WSJ columnist urges voters to pick Clinton over 'unstable' Trump

5 times Donald Trump was live fact-checked

A member of the Wall Street Journal's editorial board has urged Americans to vote for Hillary Clinton to avoid a potentially disastrous Donald Trump presidency.

"Her election alone is what stands between the American nation and the reign of the most unstable, proudly uninformed, psychologically unfit president ever to enter the White House," Dorothy Rabinowitz, a Pulitzer Prize winning columnist for the newspaper, wrote in an opinion piece.

Under the headline "Hillary-Hatred Derangement Syndrome," the article mounts a blistering attack on Trump and the "Never Hillary forces" who are willing to support the Republican nominee in order to prevent his Democratic opponent taking office.

"They are aware of his casual disregard for truth, his self-obsession, his ignorance, his ingrained vindictiveness," Rabinowitz writes.

Related: Conservative media heavyweights at war over Donald Trump

Her evisceration of Trump highlights the divide among conservative media over Trump's campaign, which last month brought in an executive from the right-wing website Breitbart News as its CEO. It also follows the USA Today editorial board's declaration that Trump is "unfit for the presidency," the first time the paper has taken sides in a presidential race.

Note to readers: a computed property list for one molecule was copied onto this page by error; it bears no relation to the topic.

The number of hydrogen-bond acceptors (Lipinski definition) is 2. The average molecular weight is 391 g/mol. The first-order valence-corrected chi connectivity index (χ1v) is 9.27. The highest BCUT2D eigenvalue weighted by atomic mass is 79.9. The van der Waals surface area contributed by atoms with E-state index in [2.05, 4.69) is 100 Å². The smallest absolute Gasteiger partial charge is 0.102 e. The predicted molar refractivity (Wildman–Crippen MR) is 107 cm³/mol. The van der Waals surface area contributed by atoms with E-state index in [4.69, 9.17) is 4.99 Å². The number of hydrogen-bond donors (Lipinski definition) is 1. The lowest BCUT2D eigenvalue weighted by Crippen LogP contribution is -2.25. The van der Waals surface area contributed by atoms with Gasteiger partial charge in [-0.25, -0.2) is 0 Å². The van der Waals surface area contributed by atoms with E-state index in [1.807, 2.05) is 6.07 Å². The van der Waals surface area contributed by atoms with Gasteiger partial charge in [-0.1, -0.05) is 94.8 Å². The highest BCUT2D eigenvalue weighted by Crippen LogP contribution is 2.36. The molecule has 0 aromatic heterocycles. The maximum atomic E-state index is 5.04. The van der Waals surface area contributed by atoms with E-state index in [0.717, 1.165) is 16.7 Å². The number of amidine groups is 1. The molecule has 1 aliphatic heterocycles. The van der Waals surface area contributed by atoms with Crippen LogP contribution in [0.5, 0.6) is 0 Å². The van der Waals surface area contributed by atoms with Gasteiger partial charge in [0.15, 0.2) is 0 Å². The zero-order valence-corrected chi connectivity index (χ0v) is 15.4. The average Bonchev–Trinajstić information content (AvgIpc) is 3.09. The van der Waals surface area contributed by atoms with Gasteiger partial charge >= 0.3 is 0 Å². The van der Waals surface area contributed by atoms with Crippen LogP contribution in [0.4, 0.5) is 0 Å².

A bastion of the conservative establishment, the Journal's editorial board has repeatedly blasted Trump. Last month, it called on the Republican Party to give up on him unless he changed his act.

But Rabinowitz and her colleagues are also no fans of Clinton, whose ties to President Obama they find troubling.

Despite Trump's unpopularity, "huge numbers of Americans are no less appalled by the possibility of a Clinton presidency that would in effect be another Obama term," she wrote in July.

Related: Donald Trump retreats to friendly media ground

In her attack this week on Trump, Rabinowitz also accuses Clinton of "reflexive, factually distorted, and inflammatory sermonizing" on institutional racism in the U.S. justice system.

"Even so," she writes, "such proclivities pale next to the occasion for cringing that would come with a Trump presidency."

The Wall Street Journal's attacks on Trump had stoked speculation that its owner, Rupert Murdoch, was trying to drive the Republican nominee out of the race. Murdoch said in July that Trump was "embarrassing" the country.

But Murdoch has since softened his tone. And the Republican nominee has been appearing frequently on Murdoch's Fox News while turning down most other major networks and news organizations.

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